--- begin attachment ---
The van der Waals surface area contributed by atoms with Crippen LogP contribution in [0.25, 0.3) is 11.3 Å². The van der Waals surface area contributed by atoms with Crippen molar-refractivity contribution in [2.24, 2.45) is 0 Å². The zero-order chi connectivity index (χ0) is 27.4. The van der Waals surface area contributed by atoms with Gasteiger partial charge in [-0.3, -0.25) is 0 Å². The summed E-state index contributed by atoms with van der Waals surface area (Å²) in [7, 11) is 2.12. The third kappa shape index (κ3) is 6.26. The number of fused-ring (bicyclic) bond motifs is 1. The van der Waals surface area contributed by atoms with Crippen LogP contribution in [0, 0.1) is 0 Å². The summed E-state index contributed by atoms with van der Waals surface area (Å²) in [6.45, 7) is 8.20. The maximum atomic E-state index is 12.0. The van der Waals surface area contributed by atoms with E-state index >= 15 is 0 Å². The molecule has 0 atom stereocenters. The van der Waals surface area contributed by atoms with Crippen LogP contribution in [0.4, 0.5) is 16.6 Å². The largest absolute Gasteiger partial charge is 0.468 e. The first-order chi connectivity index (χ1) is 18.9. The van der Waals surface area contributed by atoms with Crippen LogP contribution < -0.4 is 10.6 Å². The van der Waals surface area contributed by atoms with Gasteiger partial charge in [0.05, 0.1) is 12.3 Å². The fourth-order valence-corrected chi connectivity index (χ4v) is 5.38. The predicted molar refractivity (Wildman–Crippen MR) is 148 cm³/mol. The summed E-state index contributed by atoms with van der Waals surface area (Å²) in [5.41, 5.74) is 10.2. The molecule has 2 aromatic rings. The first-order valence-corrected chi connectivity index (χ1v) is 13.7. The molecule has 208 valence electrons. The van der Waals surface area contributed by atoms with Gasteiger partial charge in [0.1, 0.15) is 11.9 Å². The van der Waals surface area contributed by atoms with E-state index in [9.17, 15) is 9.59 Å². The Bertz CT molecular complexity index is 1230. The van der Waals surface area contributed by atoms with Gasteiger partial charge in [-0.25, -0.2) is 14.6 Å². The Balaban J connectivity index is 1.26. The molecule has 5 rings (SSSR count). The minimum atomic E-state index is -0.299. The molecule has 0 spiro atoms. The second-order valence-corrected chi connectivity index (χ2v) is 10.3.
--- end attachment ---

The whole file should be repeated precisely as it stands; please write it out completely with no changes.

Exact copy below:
The van der Waals surface area contributed by atoms with Crippen LogP contribution in [0.25, 0.3) is 11.3 Å². The van der Waals surface area contributed by atoms with Crippen molar-refractivity contribution in [2.24, 2.45) is 0 Å². The zero-order chi connectivity index (χ0) is 27.4. The van der Waals surface area contributed by atoms with Gasteiger partial charge in [-0.3, -0.25) is 0 Å². The summed E-state index contributed by atoms with van der Waals surface area (Å²) in [7, 11) is 2.12. The third kappa shape index (κ3) is 6.26. The number of fused-ring (bicyclic) bond motifs is 1. The van der Waals surface area contributed by atoms with Crippen LogP contribution in [0, 0.1) is 0 Å². The summed E-state index contributed by atoms with van der Waals surface area (Å²) in [6.45, 7) is 8.20. The maximum atomic E-state index is 12.0. The van der Waals surface area contributed by atoms with E-state index >= 15 is 0 Å². The molecule has 0 atom stereocenters. The van der Waals surface area contributed by atoms with Crippen LogP contribution in [0.4, 0.5) is 16.6 Å². The largest absolute Gasteiger partial charge is 0.468 e. The first-order chi connectivity index (χ1) is 18.9. The van der Waals surface area contributed by atoms with Crippen LogP contribution < -0.4 is 10.6 Å². The van der Waals surface area contributed by atoms with Gasteiger partial charge in [0.05, 0.1) is 12.3 Å². The fourth-order valence-corrected chi connectivity index (χ4v) is 5.38. The predicted molar refractivity (Wildman–Crippen MR) is 148 cm³/mol. The summed E-state index contributed by atoms with van der Waals surface area (Å²) in [5.41, 5.74) is 10.2. The molecule has 2 aromatic rings. The first-order valence-corrected chi connectivity index (χ1v) is 13.7. The molecule has 208 valence electrons. The van der Waals surface area contributed by atoms with Gasteiger partial charge in [0.1, 0.15) is 11.9 Å². The van der Waals surface area contributed by atoms with E-state index in [9.17, 15) is 9.59 Å². The Bertz CT molecular complexity index is 1230. The van der Waals surface area contributed by atoms with Gasteiger partial charge in [-0.25, -0.2) is 14.6 Å². The Balaban J connectivity index is 1.26. The molecule has 5 rings (SSSR count). The minimum atomic E-state index is -0.299. The molecule has 0 spiro atoms. The second-order valence-corrected chi connectivity index (χ2v) is 10.3.